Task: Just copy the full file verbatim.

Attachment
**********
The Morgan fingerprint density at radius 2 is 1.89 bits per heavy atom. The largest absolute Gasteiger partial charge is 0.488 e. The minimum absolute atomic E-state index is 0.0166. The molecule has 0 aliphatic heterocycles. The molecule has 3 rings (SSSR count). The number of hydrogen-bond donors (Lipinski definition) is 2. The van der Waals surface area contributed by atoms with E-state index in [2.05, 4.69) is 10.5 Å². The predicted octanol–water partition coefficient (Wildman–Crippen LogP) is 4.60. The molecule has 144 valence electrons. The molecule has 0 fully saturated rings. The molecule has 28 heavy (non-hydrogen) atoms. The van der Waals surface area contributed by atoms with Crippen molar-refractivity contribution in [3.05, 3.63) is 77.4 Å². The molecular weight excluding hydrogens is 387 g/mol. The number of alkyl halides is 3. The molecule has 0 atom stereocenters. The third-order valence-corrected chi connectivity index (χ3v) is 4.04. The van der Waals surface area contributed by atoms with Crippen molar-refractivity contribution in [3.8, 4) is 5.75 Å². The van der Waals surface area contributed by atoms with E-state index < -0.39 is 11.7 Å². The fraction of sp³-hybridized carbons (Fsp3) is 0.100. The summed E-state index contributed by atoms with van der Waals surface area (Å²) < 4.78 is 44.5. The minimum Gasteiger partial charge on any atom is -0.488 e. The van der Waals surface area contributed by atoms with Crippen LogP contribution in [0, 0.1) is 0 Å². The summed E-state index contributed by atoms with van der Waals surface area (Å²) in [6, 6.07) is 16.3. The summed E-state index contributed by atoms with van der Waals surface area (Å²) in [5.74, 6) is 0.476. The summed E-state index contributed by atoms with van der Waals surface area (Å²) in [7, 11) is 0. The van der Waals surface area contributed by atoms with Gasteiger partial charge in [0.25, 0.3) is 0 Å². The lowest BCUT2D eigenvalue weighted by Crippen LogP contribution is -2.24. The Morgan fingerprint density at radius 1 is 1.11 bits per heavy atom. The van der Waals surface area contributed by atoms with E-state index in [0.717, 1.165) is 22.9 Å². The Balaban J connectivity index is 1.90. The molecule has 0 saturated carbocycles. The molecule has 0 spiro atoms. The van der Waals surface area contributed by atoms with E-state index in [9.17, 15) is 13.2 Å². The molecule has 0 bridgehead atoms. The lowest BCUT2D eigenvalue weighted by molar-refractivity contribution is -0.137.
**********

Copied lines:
The Morgan fingerprint density at radius 2 is 1.89 bits per heavy atom. The largest absolute Gasteiger partial charge is 0.488 e. The minimum absolute atomic E-state index is 0.0166. The molecule has 0 aliphatic heterocycles. The molecule has 3 rings (SSSR count). The number of hydrogen-bond donors (Lipinski definition) is 2. The van der Waals surface area contributed by atoms with E-state index in [2.05, 4.69) is 10.5 Å². The predicted octanol–water partition coefficient (Wildman–Crippen LogP) is 4.60. The molecule has 144 valence electrons. The molecule has 0 fully saturated rings. The molecule has 28 heavy (non-hydrogen) atoms. The van der Waals surface area contributed by atoms with Crippen molar-refractivity contribution in [3.05, 3.63) is 77.4 Å². The molecular weight excluding hydrogens is 387 g/mol. The number of alkyl halides is 3. The molecule has 0 atom stereocenters. The third-order valence-corrected chi connectivity index (χ3v) is 4.04. The van der Waals surface area contributed by atoms with Crippen molar-refractivity contribution in [3.8, 4) is 5.75 Å². The van der Waals surface area contributed by atoms with E-state index < -0.39 is 11.7 Å². The fraction of sp³-hybridized carbons (Fsp3) is 0.100. The summed E-state index contributed by atoms with van der Waals surface area (Å²) < 4.78 is 44.5. The minimum Gasteiger partial charge on any atom is -0.488 e. The van der Waals surface area contributed by atoms with Crippen LogP contribution in [0, 0.1) is 0 Å². The summed E-state index contributed by atoms with van der Waals surface area (Å²) in [6, 6.07) is 16.3. The summed E-state index contributed by atoms with van der Waals surface area (Å²) in [5.74, 6) is 0.476. The summed E-state index contributed by atoms with van der Waals surface area (Å²) in [7, 11) is 0. The van der Waals surface area contributed by atoms with Gasteiger partial charge in [0.25, 0.3) is 0 Å². The lowest BCUT2D eigenvalue weighted by Crippen LogP contribution is -2.24. The Morgan fingerprint density at radius 1 is 1.11 bits per heavy atom. The van der Waals surface area contributed by atoms with E-state index in [0.717, 1.165) is 22.9 Å². The Balaban J connectivity index is 1.90. The molecule has 0 saturated carbocycles. The molecule has 0 spiro atoms. The van der Waals surface area contributed by atoms with E-state index in [9.17, 15) is 13.2 Å². The molecule has 0 bridgehead atoms. The lowest BCUT2D eigenvalue weighted by molar-refractivity contribution is -0.137.